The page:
It's fascinating reading your list of tinctures and tasting notes; regarding health effects, just to be cautious I'm pretty sure calamus root has a suspected carcinogen in it. It used to be a fairly popular ingredient in home remedies and toilet products, but I have no idea if any modern testing has been done.

Cheers,

Jim


"The thirst for water is a primitive one. Thirst for wine means culture, and thirst for a cocktail is its highest expression."

Pepe Carvalho, The Buenos Aires Quintet by Manuel Vazquez Montalban

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However, I do have some that is still in the jar with the oak -- I will do a comparison tonight with the stuff I put in a dropper bottle after a few months.

Worth it.

Did this comparison: 2 oz WT Rye, 1/4 oz. simple, split in two, 6 drops in each, found the one made with stuff that had been with the oak all this time much more enjoyable. I think the oak kinda tones down the prickliness of all that clove. I say leave it in/with oak as long as you can.

What kind of chips did you use? Anything special?

Bought the chips in a homebrew store. They were "American Oak, House Toast". They are not as charred as bourbon barrels I have seen. You might want to have a look around your local brew store; as I recall mine at the time (American Brewmaster in Raleigh -- great store) had a few different choices: definitely American and French, and maybe different levels of toast.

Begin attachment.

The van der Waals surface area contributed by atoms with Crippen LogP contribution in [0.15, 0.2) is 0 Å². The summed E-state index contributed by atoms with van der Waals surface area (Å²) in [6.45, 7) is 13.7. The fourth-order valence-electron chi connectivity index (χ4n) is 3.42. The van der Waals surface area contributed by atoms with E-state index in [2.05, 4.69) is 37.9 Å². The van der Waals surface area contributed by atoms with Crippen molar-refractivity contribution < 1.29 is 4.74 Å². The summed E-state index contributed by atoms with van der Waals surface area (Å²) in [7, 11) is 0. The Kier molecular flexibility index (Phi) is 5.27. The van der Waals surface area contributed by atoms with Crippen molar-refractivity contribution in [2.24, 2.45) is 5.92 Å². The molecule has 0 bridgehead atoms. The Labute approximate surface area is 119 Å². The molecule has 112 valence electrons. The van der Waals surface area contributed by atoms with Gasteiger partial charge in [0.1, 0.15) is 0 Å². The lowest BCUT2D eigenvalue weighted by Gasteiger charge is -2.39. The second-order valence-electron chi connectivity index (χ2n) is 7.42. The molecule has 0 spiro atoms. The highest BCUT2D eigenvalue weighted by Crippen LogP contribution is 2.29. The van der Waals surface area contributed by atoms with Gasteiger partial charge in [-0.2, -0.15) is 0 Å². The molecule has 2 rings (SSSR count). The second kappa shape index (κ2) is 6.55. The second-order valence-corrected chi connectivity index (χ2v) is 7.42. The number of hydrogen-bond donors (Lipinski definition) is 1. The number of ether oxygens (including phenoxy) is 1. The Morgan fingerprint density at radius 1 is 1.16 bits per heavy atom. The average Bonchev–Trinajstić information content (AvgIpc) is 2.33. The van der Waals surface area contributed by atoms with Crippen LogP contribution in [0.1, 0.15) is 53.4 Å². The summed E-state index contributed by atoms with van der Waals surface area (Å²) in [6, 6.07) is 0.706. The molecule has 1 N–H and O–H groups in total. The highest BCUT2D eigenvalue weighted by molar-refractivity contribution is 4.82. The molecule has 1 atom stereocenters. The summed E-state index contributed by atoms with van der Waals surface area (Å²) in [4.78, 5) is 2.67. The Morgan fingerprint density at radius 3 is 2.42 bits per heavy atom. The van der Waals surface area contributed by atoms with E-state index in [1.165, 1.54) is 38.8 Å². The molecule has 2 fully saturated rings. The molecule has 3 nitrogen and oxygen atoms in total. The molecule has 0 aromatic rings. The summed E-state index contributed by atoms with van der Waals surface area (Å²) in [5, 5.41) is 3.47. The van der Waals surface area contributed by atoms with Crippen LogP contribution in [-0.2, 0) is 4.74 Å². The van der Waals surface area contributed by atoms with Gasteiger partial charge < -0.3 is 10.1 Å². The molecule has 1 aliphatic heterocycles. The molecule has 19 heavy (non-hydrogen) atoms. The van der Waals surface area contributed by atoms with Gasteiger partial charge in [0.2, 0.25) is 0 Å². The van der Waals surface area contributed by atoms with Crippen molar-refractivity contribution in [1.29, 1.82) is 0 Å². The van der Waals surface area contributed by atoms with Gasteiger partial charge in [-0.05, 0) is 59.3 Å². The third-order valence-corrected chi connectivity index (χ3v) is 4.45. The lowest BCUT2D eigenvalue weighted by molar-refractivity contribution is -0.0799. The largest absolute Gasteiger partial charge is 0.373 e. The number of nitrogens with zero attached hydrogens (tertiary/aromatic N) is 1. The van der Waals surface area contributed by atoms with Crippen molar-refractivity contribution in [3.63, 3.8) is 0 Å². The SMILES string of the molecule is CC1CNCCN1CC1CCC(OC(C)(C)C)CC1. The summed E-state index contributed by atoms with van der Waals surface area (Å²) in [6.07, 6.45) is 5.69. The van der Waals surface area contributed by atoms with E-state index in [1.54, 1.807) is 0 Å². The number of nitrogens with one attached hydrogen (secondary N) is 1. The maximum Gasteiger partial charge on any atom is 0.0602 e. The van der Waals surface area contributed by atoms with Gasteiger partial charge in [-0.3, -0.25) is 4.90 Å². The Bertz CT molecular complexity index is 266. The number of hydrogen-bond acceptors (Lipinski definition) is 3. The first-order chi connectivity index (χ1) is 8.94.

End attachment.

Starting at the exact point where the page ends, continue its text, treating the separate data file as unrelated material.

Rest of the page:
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However, I do have some that is still in the jar with the oak -- I will do a comparison tonight with the stuff I put in a dropper bottle after a few months.

Worth it.

Thanks for the notes, it's really quite remarkable the impact it has but I guess that's sort of the point. I'm going to research this a bit more and see what else I can find out. The bourbon barrel chips are very tempting.

I'd read that oak chips impart flavor much faster than a barrel, at least in winemaking. I wonder what the approximate equivalents would be...seems like your two years with chips would equate to quite a long time in barrels, assuming the same principles hold, probably longer than the original ever saw in wood. Not that thats a bad thing of course.


Andy Arrington

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Twitter--@LoneStarBarman

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Strained the wormwood bitters today but I'll have to wait to finish them...the color is an extraordinarily dark green, and the nose is mainly...mint. Hmm. Lost about 1/3 of my liquid volume it looks like, which is more than I expected. The dried wormwood must be really dehydrated.

Also whipped up a batch of Johnder's grapefruit bitters. Easy enough, should be lots of fun. These seem like they may require more dilution than called for...if my math is right (this thread has proven it may not be), these will still come out well over 100 proof...I presume Mr. Johnder was working with a 151 grain alcohol instead of the 190 I have here?


Andy Arrington

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I'd read that oak chips impart flavor much faster than a barrel, at least in winemaking. I wonder what the approximate equivalents would be...seems like your two years with chips would equate to quite a long time in barrels, assuming the same principles hold, probably longer than the original ever saw in wood. Not that thats a bad thing of course.